Project management phases

Posted November 11, 2016

Project management phases

This first stage of a project defines the business case, the justification for the project, which will be used to ensure the project stays on track. It also states what the project is intended to achieve, how that will be achieved and the scope of the work; this is important for controlling subsequent change requests. In this phase, those involved in the project will be assigned their responsibilities.

The requirements documentation describes the aims of the project in detail including timescales and constraints. It should also define the criteria that will constitute a successful project and will be used to manage the expectations of the stakeholders. Many projects use an iterative process to reach agreement on the requirements, although some projects take an ‘agile’ approach to project management (more on that in a later post).

The project plan includes details about how the project work will be carried out, how it will be monitored and controlled, how communication will be facilitated and information about costs and timescales. But once a project is underway it is typically the project schedule where most attention is focused.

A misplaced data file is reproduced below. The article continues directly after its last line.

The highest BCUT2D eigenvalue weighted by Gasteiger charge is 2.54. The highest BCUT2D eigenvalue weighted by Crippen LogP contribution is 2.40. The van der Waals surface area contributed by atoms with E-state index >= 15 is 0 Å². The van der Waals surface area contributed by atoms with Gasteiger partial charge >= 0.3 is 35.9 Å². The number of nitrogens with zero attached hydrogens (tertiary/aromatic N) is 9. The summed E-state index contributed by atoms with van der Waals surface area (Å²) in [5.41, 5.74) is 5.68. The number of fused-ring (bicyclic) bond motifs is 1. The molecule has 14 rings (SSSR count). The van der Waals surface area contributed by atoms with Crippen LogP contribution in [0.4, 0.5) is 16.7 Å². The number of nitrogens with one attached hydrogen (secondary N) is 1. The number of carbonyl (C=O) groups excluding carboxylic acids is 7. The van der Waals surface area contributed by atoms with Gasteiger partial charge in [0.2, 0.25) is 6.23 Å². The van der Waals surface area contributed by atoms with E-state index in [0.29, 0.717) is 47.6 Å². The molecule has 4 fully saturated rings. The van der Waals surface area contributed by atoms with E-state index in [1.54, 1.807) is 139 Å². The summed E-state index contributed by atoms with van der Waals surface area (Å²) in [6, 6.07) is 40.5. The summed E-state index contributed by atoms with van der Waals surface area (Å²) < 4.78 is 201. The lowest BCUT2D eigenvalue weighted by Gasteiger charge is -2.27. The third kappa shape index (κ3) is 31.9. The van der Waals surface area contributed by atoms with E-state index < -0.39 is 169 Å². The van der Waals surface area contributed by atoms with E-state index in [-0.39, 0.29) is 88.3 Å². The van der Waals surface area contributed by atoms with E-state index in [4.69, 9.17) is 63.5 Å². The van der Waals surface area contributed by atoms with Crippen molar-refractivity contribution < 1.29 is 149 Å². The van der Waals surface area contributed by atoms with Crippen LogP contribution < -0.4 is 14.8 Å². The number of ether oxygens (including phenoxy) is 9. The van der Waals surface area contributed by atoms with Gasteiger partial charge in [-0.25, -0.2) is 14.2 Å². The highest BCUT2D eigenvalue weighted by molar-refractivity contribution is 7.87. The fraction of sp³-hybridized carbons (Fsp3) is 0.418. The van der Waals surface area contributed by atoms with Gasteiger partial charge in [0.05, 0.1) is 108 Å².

All tasks need to be scheduled in the most efficient order to ensure tasks with inter-dependencies are completed when required and to enable several tasks to be performed in parallel. There are many project management tools available to assist with scheduling, one of the most common being the Gantt Chart (again more on that in a later post).

The person or group assigned to carry out a task will need to know, in detail, what the task involves as well as any dependencies and timescales, and will also need to understand the criteria by which each task is deemed complete.

Once there is an approved end product the project can be formally closed and a final review held to learn from both the successes and the mistakes and take that experience forward to the next project.